4 Apr 21

Mazibuko is building South Africa’s first electric ‘bakkie’

In June, the first electric vehicle designed and built in South Africa will take to the roads. Mazibuko’s M1B is an excellent fit for South African tastes: it’s a pickup truck, a popular segment locally known as a ‘bakkie’.

The M1B rolling out the doors of the Mazibuko Motor Company will be a prototype. Mass production is still a way off. But for Nhlanhla Mazibuko things can’t go fast enough. Frustrated by the slow pace of South Africa’s EV adoption, the Johannesburg-based entrepreneur inaugurated MMC, which focuses solely on electric vehicles, in June last year. 

Popular segment
Unlike most other EV-manufacturers, who launch their brand with a high-end ‘supercar’, Mazibuko wanted to start off with a ‘bakkie’, as this is the most popular vehicle segments in South Africa.

For the company, this means lower margins per vehicle, but a much higher turnover. Much will depend on the M1B’s eventual price, which will be set once things like battery price and production location will be determined. In any case, the model is meant to be affordable to a large section of South African consumers. 

The M1B will be built on MMC’s own EV platform, which the company calls a ‘skateboard platform’, for its high degree of flexibility and scalability. This will allow the company to bring a diversity of models – including SUVs and minitaxis – onto the market quickly and cheaply.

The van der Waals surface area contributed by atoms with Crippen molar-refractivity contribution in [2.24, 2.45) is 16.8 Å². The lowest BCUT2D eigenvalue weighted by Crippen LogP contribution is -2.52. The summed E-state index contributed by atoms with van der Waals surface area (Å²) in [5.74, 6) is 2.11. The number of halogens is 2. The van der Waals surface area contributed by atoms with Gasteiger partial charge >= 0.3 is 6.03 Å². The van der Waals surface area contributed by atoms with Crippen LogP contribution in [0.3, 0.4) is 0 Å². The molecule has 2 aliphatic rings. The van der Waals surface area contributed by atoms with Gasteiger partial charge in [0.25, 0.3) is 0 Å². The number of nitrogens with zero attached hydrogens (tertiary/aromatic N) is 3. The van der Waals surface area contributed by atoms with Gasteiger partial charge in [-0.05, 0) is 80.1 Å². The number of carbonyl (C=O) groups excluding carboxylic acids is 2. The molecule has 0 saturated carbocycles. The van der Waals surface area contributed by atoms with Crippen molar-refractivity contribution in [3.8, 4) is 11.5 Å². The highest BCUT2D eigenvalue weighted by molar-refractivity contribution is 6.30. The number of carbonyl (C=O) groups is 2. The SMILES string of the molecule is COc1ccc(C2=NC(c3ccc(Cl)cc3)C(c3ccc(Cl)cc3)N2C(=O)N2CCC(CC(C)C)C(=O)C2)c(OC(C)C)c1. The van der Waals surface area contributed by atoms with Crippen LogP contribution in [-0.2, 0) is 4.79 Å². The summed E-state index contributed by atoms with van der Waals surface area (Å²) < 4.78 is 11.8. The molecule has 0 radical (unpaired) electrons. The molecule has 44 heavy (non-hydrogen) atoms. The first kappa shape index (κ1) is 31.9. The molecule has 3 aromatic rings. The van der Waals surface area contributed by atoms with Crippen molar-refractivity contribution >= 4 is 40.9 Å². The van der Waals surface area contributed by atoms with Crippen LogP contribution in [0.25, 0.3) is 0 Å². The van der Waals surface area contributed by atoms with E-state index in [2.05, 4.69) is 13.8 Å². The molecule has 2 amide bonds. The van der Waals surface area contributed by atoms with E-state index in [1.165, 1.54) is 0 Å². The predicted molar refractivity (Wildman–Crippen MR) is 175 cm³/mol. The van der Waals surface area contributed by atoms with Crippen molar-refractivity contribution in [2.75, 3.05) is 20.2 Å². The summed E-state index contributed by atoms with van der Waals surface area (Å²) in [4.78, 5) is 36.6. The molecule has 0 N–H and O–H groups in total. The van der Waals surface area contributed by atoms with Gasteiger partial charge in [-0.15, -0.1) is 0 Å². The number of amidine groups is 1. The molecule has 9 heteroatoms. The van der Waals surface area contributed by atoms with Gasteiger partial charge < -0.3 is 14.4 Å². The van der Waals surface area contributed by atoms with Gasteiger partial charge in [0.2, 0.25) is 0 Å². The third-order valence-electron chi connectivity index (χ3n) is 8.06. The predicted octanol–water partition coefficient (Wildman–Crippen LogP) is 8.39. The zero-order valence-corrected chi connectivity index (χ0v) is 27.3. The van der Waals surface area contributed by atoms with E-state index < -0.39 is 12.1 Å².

Rough exterior
The M1B will have a capacity of 500 kW, split in two motors, one at the front and one at the back. Battery power will be 120 kW/h, giving it a range of 400 km when fully charged. The car’s heat management systems have been designed specifically for South Africa’s climate. 

The M1B will marry a rough exterior, suited for local road conditions, with a high-tech interior, featuring connectivity, self-driving capabilities and the option of over-the-air updates.

MMC is a fully-funded startup that is actually “a host of mini start-ups”, explains its founder. Those mini start-ups each focus on one particular field: solar installations, battery storage, self-driving tech, charging stations, battery-electric vehicles. Apart from EVs, the company aims to offer services such as solar power and battery storage to the market.

Speeding up
The time might be right for a company like Mazibuko. Electrification is still in its infancy in South Africa, but things could be speeding up soon. Some examples:

  • A pilot project in Johannesburg aims at electrifying public transport, first by converting local buses and minibuses to electric power. If successful, it could be a precursor to converting the city’s entire Bus Rapid Transit (BRT) system to EVs. 
  • Another pilot is working towards electrifying the municipal fleet in Nelson Mandela Bay, the metropolitan area that includes Port Elizabeth. Both these projects have received funding from the UK government. 
  • At the end of March, Cape Town inaugurated its second public charging station for EVs. Both stations are solar-powered, meaning drivers can use the chargers for free. 
  • EVs come with a 25% import tax in South Africa, while the import duty on fossil-fuel vehicles is just 18% - giving home-grown manufacturers of EVs an advantage as the market expands. 

Image: Mazibuko Motor Company 

Authored by: Frank Jacobs